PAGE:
An important medical update for those taking type-2 diabetes pills: media outlets are reporting that specific brands of these diabetes pills are linked to breast and bladder cancer. Takeda Pharmaceuticals is officially withdrawing Actos -- a drug that treats type-2 diabetes by helping control blood sugar levels in conjunction with diet and exercise -- from the market in France after studies indicated that patients taking the drug had a higher risk of bladder cancer.
The study was commissioned by the French government in June, examining diabetics taking Actos in comparison with diabetics taking other drugs, and resulted in French regulators asking Takeda to remove Actos from the market entirely. While Takeda and French authorities work together on the withdrawal, prescriptions for Actos can no longer be written except for people already on the drug. Following the release of the recent French Actos study, the FDA said information regarding the link between Actos and bladder cancer would be added to the warning section of the label while they review the drug.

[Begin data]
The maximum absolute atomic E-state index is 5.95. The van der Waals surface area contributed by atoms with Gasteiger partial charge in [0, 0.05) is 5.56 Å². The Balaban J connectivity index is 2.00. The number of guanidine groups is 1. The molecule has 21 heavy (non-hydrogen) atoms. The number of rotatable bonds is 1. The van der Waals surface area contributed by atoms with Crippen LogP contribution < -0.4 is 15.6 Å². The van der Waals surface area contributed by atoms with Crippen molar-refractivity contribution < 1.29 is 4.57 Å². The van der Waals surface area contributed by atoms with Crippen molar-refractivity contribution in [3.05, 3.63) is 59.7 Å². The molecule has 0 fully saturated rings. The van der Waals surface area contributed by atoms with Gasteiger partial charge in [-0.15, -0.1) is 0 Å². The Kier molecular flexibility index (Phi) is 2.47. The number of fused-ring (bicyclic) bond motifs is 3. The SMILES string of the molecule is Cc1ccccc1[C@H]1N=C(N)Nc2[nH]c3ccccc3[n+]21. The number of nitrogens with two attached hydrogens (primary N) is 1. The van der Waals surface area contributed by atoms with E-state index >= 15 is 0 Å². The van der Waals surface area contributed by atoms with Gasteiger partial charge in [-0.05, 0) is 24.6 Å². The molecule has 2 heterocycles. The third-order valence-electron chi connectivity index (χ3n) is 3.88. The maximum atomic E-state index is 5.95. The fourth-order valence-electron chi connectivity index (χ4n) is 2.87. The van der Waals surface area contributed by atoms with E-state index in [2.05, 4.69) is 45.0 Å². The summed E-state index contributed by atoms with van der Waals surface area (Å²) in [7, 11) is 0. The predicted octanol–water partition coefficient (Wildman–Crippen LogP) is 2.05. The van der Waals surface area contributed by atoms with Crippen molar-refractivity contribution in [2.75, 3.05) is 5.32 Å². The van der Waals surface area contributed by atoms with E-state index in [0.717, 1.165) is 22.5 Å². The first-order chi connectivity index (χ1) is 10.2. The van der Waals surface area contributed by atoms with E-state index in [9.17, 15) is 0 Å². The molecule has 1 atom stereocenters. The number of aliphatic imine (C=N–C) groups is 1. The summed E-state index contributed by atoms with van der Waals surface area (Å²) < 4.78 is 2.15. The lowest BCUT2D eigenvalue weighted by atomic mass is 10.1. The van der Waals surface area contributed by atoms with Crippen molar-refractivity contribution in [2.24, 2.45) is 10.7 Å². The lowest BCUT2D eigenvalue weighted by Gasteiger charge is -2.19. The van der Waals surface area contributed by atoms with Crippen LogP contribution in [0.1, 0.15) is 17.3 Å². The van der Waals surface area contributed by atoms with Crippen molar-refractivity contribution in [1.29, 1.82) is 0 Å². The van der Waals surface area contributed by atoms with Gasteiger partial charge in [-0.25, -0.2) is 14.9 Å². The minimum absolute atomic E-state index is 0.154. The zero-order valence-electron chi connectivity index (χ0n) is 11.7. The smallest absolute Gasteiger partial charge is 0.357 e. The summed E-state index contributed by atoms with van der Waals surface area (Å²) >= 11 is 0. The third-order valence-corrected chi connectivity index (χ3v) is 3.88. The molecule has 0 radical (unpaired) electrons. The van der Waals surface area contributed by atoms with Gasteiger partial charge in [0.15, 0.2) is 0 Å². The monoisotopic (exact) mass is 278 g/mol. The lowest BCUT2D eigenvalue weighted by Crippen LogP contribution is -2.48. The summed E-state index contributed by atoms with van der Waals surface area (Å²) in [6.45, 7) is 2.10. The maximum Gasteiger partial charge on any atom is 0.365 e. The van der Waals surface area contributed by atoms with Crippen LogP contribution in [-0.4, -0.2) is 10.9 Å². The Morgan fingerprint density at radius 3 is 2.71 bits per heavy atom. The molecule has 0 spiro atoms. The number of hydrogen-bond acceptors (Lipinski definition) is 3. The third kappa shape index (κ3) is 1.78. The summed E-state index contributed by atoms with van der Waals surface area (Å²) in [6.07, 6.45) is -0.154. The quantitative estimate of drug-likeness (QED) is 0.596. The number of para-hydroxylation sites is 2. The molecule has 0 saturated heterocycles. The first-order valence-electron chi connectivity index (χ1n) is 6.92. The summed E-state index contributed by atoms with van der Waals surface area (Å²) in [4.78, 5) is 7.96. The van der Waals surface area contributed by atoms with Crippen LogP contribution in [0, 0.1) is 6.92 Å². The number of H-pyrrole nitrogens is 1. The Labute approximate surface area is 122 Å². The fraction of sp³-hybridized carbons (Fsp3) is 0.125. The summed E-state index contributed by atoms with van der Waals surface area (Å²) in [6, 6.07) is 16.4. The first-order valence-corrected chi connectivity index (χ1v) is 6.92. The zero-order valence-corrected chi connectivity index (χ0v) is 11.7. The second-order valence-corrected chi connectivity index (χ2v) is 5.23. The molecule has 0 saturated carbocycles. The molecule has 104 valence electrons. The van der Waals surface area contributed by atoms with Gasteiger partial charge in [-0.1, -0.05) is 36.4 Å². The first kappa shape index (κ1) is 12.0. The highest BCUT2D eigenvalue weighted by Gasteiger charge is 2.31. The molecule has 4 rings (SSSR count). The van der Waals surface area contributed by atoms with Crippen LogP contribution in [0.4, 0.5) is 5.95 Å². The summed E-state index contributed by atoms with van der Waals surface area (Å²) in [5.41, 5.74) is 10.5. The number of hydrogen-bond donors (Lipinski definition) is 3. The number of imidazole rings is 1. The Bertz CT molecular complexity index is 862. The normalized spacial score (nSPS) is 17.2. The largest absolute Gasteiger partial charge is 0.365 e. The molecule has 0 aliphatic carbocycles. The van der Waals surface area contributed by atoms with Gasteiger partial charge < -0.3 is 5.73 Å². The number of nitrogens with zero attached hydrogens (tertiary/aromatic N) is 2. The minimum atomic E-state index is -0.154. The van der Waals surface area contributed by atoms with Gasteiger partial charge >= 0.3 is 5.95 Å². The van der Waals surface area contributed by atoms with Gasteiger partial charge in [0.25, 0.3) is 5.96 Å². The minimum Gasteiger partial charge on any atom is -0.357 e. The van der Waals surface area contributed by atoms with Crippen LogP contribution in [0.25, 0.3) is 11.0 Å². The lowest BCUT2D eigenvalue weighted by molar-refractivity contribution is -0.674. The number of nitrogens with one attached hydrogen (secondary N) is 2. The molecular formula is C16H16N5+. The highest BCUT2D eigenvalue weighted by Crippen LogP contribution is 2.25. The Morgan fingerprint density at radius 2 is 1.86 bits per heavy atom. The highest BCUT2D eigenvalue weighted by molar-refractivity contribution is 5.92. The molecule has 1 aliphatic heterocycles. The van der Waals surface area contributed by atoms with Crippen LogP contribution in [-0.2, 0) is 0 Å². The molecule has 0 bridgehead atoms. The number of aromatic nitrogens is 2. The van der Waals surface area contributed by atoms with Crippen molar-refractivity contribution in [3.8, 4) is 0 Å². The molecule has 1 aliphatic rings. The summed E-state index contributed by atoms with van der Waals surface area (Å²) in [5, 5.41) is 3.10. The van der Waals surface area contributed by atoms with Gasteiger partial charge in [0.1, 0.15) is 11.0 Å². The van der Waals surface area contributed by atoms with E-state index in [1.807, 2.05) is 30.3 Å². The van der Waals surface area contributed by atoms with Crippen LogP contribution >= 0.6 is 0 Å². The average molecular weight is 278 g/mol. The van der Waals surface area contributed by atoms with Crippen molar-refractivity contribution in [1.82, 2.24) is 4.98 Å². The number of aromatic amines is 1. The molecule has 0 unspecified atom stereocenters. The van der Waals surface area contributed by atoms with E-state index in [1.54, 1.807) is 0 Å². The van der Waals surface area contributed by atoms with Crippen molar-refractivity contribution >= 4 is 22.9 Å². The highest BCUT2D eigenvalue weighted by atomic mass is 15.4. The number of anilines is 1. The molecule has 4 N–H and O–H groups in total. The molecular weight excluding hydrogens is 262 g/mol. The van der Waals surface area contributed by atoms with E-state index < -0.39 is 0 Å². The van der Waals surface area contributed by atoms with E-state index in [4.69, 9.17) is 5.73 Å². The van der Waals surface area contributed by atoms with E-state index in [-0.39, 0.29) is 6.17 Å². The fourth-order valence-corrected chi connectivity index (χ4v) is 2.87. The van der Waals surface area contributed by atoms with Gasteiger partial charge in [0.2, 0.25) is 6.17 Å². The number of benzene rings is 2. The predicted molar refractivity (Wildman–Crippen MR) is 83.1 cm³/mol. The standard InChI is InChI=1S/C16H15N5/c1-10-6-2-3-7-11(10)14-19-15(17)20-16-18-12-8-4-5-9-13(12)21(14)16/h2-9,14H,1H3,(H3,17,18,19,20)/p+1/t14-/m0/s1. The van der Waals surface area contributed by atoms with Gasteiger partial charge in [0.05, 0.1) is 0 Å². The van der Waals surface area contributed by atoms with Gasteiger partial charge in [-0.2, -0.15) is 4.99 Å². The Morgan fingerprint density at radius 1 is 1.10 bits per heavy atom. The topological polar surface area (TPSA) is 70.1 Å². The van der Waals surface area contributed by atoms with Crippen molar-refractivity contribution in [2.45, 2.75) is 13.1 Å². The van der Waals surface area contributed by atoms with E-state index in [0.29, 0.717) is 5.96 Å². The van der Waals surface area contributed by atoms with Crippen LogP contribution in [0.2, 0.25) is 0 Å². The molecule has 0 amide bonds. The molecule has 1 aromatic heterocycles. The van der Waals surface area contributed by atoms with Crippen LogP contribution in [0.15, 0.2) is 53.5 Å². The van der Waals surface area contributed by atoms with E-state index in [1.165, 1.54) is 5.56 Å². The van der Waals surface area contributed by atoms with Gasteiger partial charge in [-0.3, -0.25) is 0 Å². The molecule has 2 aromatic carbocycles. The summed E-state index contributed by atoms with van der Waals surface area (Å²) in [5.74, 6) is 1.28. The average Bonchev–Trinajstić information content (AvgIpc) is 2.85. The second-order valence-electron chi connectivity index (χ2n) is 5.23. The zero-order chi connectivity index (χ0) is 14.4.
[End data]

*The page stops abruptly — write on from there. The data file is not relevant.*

Here in the US, the FDA is weighing whether to clear sales of a new diabetes pill made by Bristol-Myers Squib and Astra Zeneca that may cause breast and bladder cancer. The FDA is focusing on safety concerns in a review of dapagliflozin, following an increased scrutiny of diabetes pills since top-selling Avandia was tied to heart attacks in 2007. See the FDA Safety Annoucement.
There are an estimated 25.8 million people in the US that have diabetes, mostly type-2 due to being overweight and sedentary, according to the National Institutes of Health. The disease is caused by an inability to use the body's insulin to break down blood sugar into energy, which can increase the risk of heart disease, stroke, and kidney damage.